Sophie Duncan experiments with the eye's blind spot

16th January 2004 at 00:00
These experiments explore the structure of the eye.

The retina, at the back of the eye, is covered with light-sensitive cells.

There are no light-sensitive cells where the optic nerve enters the eye and this means there is a part of your eye where you cannot see anything at all. This is called the blind spot.

There are lots of ways of exploring your blind spot. The simplest is to draw a small circle and a small square side by side on a piece of paper, about 10cm apart. Draw the circle on the left, and the square on the right.

Hold the paper at arm's length. Close your right eye and look at the square with the left. Slowly move the paper towards you.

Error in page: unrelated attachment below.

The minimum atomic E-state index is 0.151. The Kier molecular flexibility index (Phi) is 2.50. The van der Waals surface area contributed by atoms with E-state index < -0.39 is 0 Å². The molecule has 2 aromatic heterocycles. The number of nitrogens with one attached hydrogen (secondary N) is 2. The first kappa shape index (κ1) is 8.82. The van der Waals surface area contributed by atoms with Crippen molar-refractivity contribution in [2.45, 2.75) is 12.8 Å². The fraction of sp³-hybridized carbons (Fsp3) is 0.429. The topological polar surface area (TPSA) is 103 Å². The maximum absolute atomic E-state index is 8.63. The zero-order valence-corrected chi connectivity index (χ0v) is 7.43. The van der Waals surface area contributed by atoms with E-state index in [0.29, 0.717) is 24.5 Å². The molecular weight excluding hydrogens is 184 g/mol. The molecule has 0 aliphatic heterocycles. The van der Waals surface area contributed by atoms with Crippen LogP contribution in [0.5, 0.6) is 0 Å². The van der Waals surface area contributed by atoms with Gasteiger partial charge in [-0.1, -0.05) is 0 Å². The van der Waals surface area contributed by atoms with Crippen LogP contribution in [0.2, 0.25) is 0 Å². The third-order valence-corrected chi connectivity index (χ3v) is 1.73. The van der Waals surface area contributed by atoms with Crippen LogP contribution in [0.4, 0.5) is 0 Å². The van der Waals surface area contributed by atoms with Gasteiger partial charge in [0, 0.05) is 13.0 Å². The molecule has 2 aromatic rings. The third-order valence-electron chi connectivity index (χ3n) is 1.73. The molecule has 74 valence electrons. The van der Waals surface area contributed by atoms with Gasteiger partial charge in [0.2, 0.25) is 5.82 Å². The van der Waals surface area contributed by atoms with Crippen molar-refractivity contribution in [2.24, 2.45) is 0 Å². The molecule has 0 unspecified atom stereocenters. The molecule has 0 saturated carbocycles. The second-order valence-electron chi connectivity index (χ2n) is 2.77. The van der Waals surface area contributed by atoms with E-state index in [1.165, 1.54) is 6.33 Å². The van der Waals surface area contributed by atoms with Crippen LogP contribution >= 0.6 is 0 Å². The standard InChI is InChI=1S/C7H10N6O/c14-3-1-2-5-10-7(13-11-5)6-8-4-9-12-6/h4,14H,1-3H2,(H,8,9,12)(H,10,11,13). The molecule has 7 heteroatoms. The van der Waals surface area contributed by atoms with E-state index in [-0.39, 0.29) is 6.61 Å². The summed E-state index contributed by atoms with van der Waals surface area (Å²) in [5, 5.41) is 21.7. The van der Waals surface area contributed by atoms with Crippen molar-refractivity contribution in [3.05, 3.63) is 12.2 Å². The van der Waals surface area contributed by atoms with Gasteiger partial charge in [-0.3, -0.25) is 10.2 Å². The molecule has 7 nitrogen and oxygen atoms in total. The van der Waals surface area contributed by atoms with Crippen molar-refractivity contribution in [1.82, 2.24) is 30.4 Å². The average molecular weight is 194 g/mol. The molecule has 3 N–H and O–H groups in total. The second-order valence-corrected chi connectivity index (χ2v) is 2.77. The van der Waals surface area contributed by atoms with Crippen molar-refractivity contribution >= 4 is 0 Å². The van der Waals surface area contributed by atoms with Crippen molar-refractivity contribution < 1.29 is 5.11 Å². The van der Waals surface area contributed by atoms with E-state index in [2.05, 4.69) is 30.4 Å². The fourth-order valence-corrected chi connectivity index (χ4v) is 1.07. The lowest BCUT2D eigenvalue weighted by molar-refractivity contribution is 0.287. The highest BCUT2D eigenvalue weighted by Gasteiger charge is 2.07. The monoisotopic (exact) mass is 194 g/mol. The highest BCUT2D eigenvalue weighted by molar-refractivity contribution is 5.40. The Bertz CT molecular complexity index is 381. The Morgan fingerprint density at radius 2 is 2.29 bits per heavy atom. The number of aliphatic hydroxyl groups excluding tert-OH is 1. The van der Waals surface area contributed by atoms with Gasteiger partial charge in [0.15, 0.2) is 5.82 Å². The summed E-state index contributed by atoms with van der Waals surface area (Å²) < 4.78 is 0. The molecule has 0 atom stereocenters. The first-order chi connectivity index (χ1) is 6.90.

At a certain distance, you will no longer be able to see the circle, as the reflected light from this part of the page is hitting your blind spot. If you continue to move the paper towards you, it will reappear.

You can try this with the other eye. Close your left eye and look at the circle with the right eye. Slowly bring the paper towards you and you will find that the square disappears.

You can see other effects of the blind spot - and how your brain adapts to fill in the missing information.

Draw a circle on a piece of paper. On the left side draw a thick line with a break in it half way along. The line should be about 10cm long, and the break 1cm. Close your right eye and look at the dot with the left eye.

Hold the paper at arm's length and slowly draw it towards you. Most of the time you will be aware of the broken line, but when the gap between the two lines falls on your blind spot you should find that your brain interprets the image as a continuous line.

The brain is compensating for the presence of the blind spot.

Sophie Duncan is project manager for science at the BBC

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